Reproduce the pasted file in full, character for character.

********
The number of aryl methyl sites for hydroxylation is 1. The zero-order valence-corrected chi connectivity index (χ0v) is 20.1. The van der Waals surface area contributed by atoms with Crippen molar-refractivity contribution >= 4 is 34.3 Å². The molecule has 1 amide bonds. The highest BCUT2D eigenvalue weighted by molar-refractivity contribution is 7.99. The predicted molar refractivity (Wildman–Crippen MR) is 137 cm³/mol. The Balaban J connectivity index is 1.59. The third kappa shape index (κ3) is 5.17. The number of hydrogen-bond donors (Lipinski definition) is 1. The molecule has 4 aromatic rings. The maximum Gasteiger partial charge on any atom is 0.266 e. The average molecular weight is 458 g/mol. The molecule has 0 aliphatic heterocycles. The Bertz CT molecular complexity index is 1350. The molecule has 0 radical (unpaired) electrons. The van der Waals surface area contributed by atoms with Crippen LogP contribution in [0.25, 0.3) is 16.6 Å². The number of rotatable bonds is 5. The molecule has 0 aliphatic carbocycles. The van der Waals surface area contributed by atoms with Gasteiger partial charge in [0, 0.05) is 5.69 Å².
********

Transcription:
The number of aryl methyl sites for hydroxylation is 1. The zero-order valence-corrected chi connectivity index (χ0v) is 20.1. The van der Waals surface area contributed by atoms with Crippen molar-refractivity contribution >= 4 is 34.3 Å². The molecule has 1 amide bonds. The highest BCUT2D eigenvalue weighted by molar-refractivity contribution is 7.99. The predicted molar refractivity (Wildman–Crippen MR) is 137 cm³/mol. The Balaban J connectivity index is 1.59. The third kappa shape index (κ3) is 5.17. The number of hydrogen-bond donors (Lipinski definition) is 1. The molecule has 4 aromatic rings. The maximum Gasteiger partial charge on any atom is 0.266 e. The average molecular weight is 458 g/mol. The molecule has 0 aliphatic heterocycles. The Bertz CT molecular complexity index is 1350. The molecule has 0 radical (unpaired) electrons. The van der Waals surface area contributed by atoms with Crippen LogP contribution in [0.25, 0.3) is 16.6 Å². The number of rotatable bonds is 5. The molecule has 0 aliphatic carbocycles. The van der Waals surface area contributed by atoms with Gasteiger partial charge in [0, 0.05) is 5.69 Å².